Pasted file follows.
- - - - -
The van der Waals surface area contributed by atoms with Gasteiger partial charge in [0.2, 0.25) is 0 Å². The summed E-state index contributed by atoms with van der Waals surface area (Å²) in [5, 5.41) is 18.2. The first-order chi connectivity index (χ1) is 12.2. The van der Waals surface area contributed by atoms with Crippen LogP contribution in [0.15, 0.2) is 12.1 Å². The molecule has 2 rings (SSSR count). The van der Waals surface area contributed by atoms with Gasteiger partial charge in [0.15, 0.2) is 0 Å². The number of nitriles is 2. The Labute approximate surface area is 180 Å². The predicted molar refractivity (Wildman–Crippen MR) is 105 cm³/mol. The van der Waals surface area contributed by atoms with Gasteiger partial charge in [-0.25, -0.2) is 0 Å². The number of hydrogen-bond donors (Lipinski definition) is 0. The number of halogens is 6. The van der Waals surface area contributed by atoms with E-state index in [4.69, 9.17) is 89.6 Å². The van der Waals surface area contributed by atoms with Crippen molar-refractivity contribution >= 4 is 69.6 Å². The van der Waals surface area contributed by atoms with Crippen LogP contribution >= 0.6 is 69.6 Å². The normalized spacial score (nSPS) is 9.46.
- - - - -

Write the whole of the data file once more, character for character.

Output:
The van der Waals surface area contributed by atoms with Gasteiger partial charge in [0.2, 0.25) is 0 Å². The summed E-state index contributed by atoms with van der Waals surface area (Å²) in [5, 5.41) is 18.2. The first-order chi connectivity index (χ1) is 12.2. The van der Waals surface area contributed by atoms with Crippen LogP contribution in [0.15, 0.2) is 12.1 Å². The molecule has 2 rings (SSSR count). The van der Waals surface area contributed by atoms with Gasteiger partial charge in [0.15, 0.2) is 0 Å². The number of nitriles is 2. The Labute approximate surface area is 180 Å². The predicted molar refractivity (Wildman–Crippen MR) is 105 cm³/mol. The van der Waals surface area contributed by atoms with Gasteiger partial charge in [-0.25, -0.2) is 0 Å². The number of hydrogen-bond donors (Lipinski definition) is 0. The number of halogens is 6. The van der Waals surface area contributed by atoms with E-state index in [4.69, 9.17) is 89.6 Å². The van der Waals surface area contributed by atoms with Crippen molar-refractivity contribution >= 4 is 69.6 Å². The van der Waals surface area contributed by atoms with Crippen LogP contribution >= 0.6 is 69.6 Å². The normalized spacial score (nSPS) is 9.46.